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Feeding raw?

(18 Posts)
shoesaregood Sun 03-Dec-17 18:15:12

I really want to transition our 15 week old whippet puppy onto a raw diet, but don’t know where to start!

Would it be best to use something like natures menu to start with? I’m not sure about quantities if going it alone.

At the moment he’s on More puppy food, mixed with raw mince, scrambled eggs, veg and sometimes fish like sardines or mackerel in spring water (breeder recommended meal plan). But he doesn’t seem to enjoy the biscuits and I worry that he’s not eating enough or getting everything he needs. He’s also had the odd raw chicken wing which he loves (again, breeder’s recommendation).

TIA - I want to give him food he enjoys and will give him everything he needs. Photo attached (any excuse fgrin)

Elphame Sun 03-Dec-17 20:49:18

This is something I'm considering for my own pup. If and when we take the plunge I'll be using someone like Honeys ( as they do all the work for you to make sure the dog gets what it needs. I may go it alone later but it's so important that a growing puppy gets what it needs.

At the moment we're on cooked "real" food which he loves and he's thriving so I'm leaving things alone at the moment

TheMightyPigsbum Sun 03-Dec-17 21:10:55

I've just this weekend switched my pup, I joined the BARF UK Facebook group and got an absolute ton of advice and help.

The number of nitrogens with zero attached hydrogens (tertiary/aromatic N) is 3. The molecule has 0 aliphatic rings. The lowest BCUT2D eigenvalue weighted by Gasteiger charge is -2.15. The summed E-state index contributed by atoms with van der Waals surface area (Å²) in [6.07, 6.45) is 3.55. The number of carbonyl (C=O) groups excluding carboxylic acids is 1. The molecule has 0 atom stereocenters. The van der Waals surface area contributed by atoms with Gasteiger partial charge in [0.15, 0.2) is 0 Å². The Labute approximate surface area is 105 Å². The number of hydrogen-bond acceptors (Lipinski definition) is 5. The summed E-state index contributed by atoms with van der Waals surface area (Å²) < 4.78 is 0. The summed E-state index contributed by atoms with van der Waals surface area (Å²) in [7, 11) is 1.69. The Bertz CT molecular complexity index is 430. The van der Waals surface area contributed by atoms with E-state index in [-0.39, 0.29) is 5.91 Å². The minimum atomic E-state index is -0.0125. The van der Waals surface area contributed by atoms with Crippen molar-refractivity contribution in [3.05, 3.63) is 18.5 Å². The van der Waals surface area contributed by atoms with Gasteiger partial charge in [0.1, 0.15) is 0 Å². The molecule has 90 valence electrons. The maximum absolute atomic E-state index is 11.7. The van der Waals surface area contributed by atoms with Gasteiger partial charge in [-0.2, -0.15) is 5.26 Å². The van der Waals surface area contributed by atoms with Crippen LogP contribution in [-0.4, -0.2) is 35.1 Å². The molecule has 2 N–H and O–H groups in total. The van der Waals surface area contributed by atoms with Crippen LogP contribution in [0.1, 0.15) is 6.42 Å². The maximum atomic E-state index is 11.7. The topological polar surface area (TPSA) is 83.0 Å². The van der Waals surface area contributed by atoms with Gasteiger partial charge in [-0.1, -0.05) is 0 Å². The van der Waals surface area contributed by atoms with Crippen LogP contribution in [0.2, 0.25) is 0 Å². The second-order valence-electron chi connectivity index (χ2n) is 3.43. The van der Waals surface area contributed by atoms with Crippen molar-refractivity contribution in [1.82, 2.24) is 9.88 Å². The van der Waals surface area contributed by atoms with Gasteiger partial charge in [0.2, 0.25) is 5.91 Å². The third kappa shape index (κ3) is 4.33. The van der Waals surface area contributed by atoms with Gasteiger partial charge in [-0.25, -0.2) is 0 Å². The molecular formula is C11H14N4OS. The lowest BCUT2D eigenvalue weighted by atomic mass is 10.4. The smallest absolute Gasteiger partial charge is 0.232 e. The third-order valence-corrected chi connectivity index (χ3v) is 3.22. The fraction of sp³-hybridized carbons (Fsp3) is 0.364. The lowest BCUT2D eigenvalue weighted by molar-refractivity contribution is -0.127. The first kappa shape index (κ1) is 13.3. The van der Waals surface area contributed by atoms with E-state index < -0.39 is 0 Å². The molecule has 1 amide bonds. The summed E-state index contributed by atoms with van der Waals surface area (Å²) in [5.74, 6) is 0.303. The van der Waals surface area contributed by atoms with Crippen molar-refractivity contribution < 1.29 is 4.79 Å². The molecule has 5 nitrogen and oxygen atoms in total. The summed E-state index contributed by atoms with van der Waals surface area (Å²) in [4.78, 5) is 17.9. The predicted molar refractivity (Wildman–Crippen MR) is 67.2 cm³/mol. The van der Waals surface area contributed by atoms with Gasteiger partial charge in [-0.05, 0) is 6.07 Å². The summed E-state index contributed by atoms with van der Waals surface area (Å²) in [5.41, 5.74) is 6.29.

User24681012 Sun 03-Dec-17 21:15:34

If you want to feed them normal food, it's safest to cook and then remove bones as they can splinter and cause damage. Dogs eating raw food can spread and/or catch salmonella, campylobacter and E. coli.

BloodyMaryMorning Sun 03-Dec-17 22:04:47

I recommend joining a couple of Facebook groups: Rawfeeding Rebels, BARF UK and 'Rawfeeding advice and support'. They have slightly different philosophies on raw feeding but it's good to get the breadth of different opinions before you form your own views.

Nature's Menu could work fine for you but personally I would recommend following a structured approach to introducing raw food (as outlined by the above groups): gradual introduction to different proteins will help you identify what suits your pup and potentially save you a lot of grief in the long run.

As to where to buy from, there are a lot of really great and knowledgeable suppliers who are happy to help you with your transition. If you have a raw food supplier near you (i.e. One that specialises in raw food and stocks a variety of different manufacturers) then they would be my first port of call. Personally, I have found Paleo Ridge, The Dogs Butcher, Scruffles and Poppy's Picnic to be excellent - I like to shop around to give my girl plenty of variety in her diet!

wibblywobblyfish Sun 03-Dec-17 22:41:53

My ddog hated kibble and tinned food so much that we just switched straight over. He was struggling to poo on kibble and wouldn't touch tinned food. We buy a complete mince so we just defrost it and stick it in his bowl. No bum problems and a clean bowl everytime

Pradaqueen Sun 03-Dec-17 22:49:39

Nature's instinct here. Human grade meat, stored in the freezer and defrost as you go. Supplemented with frozen chicken thighs and also fresh butchers bones. He also likes raw carrots to chew on. I have a Leonberger puppy so he eats tonnes but I find the nature's instinct good value, hygienic and easy. Good luck with your transition!